LA PLUME — One may see icky, gooey slime and ask ‘What is that goo?’ Nine-year-old Cidney Schaffer, who has been attending Camp Connections for four years, explained, “The slime is part of our journal writing project.”
When asked more about the program, Kay Lacoe, a camp counselor, revealed the theme is “big as habitats.” What that means is that students have to decide what type of organism their slime is and creatively decide what habitat they would find it in. Apparently, purple is out when it comes to the ocean, but sky blue seems to fit in perfectly in that same ocean scenario.
Schaffer also explained how her organism is “going into a swamp where it can blend in. It can live in the swamp where there are worms, bugs and frogs, but the enemies are the turtles. I’m going to write about it in my journal, part by part. And we can’t take our journals home. We leave them here.”
So far the camp has taken the creative writing from its students and published four books of students’ creative materials.
Schaffer also added she likes gym as well because “it gives you energy and exercises and you make a lot of friends.”
Friends of the Poor is hosting approximately 60 students ages 4-11 at Camp Connections on the Keystone College campus and offers access to all parts of the campus that apply to its teachings. The summer camp program is designed to enhance language skills, address acquisition of self-help skills, build on previous skills to ensure skill maintenance and prepare children for success in school.
Camp Connections is a six-week, theme-based STEAM-infused curriculum that focuses on active, hands-on learning which is age, individual, developmental, cultural and linguistically appropriate. It targets all learning domains, including physical, social, emotional, cognitive and language.
Keely Kettel is a camp director employed by the Friends of the Poor and has been involved in the project for five years. According to Kettel, “Sister Ann Walsh at Friends of the Poor started this program as a one-day program. And it evolved into a developed program where kids can come to Keystone College more often. This resulted in a program that is six weeks and three days a week on campus and two days going out to the communities they live in.”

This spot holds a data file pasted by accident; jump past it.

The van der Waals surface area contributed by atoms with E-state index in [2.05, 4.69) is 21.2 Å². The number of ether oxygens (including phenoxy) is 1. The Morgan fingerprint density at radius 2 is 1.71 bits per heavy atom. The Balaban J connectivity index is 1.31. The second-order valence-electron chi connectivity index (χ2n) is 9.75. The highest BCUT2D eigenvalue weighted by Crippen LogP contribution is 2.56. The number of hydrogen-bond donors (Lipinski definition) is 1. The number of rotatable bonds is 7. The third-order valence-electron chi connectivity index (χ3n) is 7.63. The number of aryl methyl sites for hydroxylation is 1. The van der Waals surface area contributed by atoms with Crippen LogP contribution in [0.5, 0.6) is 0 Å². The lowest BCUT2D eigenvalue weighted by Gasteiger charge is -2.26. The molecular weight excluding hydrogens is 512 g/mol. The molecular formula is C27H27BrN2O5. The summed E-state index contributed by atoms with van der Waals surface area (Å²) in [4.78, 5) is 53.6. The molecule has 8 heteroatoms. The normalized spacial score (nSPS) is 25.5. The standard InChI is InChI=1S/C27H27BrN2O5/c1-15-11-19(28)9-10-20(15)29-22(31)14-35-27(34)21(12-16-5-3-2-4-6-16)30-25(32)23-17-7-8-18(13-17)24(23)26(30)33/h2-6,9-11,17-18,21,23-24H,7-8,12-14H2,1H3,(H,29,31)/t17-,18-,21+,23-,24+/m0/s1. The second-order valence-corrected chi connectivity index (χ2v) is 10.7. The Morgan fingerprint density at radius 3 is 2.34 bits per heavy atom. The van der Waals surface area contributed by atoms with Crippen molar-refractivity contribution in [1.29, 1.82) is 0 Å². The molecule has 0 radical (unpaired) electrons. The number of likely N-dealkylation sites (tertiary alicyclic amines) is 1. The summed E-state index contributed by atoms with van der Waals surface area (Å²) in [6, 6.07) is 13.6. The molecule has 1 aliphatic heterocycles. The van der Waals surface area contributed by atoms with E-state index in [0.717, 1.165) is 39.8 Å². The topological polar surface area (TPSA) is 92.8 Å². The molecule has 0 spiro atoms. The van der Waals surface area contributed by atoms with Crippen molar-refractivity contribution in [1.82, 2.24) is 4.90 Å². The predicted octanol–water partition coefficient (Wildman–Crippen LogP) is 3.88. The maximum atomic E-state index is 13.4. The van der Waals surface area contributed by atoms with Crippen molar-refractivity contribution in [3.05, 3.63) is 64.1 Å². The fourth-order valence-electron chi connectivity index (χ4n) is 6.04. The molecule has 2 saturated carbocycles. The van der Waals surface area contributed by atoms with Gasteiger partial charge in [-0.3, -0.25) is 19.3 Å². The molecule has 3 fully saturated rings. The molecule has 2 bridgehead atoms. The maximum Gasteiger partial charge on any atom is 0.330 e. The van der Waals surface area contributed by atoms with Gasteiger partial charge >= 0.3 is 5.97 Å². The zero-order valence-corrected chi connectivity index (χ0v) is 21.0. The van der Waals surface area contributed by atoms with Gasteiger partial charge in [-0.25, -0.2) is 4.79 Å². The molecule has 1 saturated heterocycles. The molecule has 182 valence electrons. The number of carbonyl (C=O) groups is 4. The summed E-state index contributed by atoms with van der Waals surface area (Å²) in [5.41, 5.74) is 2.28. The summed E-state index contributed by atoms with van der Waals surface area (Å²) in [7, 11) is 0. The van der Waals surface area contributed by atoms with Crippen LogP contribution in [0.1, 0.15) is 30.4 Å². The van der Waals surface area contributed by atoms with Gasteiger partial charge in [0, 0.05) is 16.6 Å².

Another cool part of the students’ projects includes robotics. This is their first year working with robotics and SPEROS. The kids use laptop computers and program robotics to do whatever they want them to do. This year, students created and designed boats and put the SPEROS into the Tunkhannock creek.
“It’s amazing what technology can do for our students and our world,” stated Kettel.
On a different note, Aihana Garcia Steele,9, is trying out the camp for the first time and loves the cooking classes.
“I love that it’s really fun but educational. My favorite thing about cooking is probably the Rice Krispy treats,” she said.
According to Lacoe, the goal is making healthy choices, eating right and being independent. “They get a cookbook at the end of cooking classes,” she said.
Camp Connection began in 2014 and transitioned into a year-round program in 2018. The implementation of year-round programming was created to expand STREAM (science, technology, robotics, engineering and math) infused summer camp to serve children ages 6 to 10 in the Scranton and Lackawanna Trail school districts with seamless after school programming.
The after school program expands academic learning in contextual ways in all content areas through literacy rich involvement, music, robotics and art.
Certified teachers from Camp Connections are retained to implement after school programs and activities and operates two days per week over a 28-week period as well as monthly community and family events.
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